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Aotearoa 'exploiting and 'brutalising' Pacific migrants, says law lecturer

12 May, 2023

Interview by Andre Fa'aoso, adapted by David Liwei Shi 

Senior lecturer of law at the University of Auckland Dylan Asafo says granting amnesty is urgent to protect those vulnerable to being dawn raided. Photo: Canva.

Listen to the full interview 

Last weekend, Pasifika leaders and government officials, including Deputy Prime Minister Carmel Sepuloni and Immigration Minister Michael Wood, met in Tāmaki Makaurau to discuss disturbing reports of recent dawn raids.

This was after Immigration New Zealand detained a Tongan man in an early morning raid for allegedly overstaying a temporary work visa, less than two years after the Labour government apologised for the Dawn Raids of the 1970s.

Immigration minister Michael Wood sentding a recommendation letter to the agency’s chief executive stating deportation should only occur in extreme cases. 

On 95bFM’s The Wire, senior lecturer of law at the University of Auckland Dylan Asafo said our current immigration system is “exploiting” and “brutalising” migrants and deporting them when they no longer fill our labour needs.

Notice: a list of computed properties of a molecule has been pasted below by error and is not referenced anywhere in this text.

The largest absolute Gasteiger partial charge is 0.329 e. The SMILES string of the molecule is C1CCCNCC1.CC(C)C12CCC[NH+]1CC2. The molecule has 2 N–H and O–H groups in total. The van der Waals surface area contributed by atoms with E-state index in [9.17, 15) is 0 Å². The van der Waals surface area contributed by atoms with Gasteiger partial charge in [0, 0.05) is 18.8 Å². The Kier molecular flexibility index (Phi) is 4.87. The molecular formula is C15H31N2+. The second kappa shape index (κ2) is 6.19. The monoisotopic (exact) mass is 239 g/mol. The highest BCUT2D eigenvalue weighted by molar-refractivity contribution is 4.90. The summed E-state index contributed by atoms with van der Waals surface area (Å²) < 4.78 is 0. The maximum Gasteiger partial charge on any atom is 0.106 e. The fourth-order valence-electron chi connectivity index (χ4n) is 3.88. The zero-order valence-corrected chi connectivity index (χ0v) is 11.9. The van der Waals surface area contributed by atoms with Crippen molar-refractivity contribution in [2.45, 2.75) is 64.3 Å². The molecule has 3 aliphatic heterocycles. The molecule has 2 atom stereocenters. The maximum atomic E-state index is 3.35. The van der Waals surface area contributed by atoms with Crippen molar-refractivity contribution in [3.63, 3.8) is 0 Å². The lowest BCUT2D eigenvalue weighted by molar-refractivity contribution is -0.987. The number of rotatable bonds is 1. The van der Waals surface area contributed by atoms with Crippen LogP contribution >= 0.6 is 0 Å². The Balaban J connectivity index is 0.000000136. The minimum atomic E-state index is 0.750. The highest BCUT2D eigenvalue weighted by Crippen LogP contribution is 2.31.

The man arrested has since been granted a six-month work visa and set on a path to permanent residency.

Michael Wood indicated at the meeting that he was considering granting amnesty to all overstayers in Aotearoa. 

Asafo said granting amnesty is urgent to protect those vulnerable to being dawn raided.

He argued more effort is needed to dismantle immigration laws rooted in Aotearoa’s “fundamentally racist” and “unjust” colonial government systems. 

“Even though granting amnesty is the most just and fair way forward, other people don’t see it that way.” 

Despite the harm caused, Asafo hoped this recent event would bring attention to the impact of the Dawn Raids on Pacific communities. 

“This is a necessary step to get big changes through, and we just need to keep applying pressure.”

“We need to make it clear to Minister Wood and the Prime Minister that these performative gestures and consultations need to lead to hard actions.”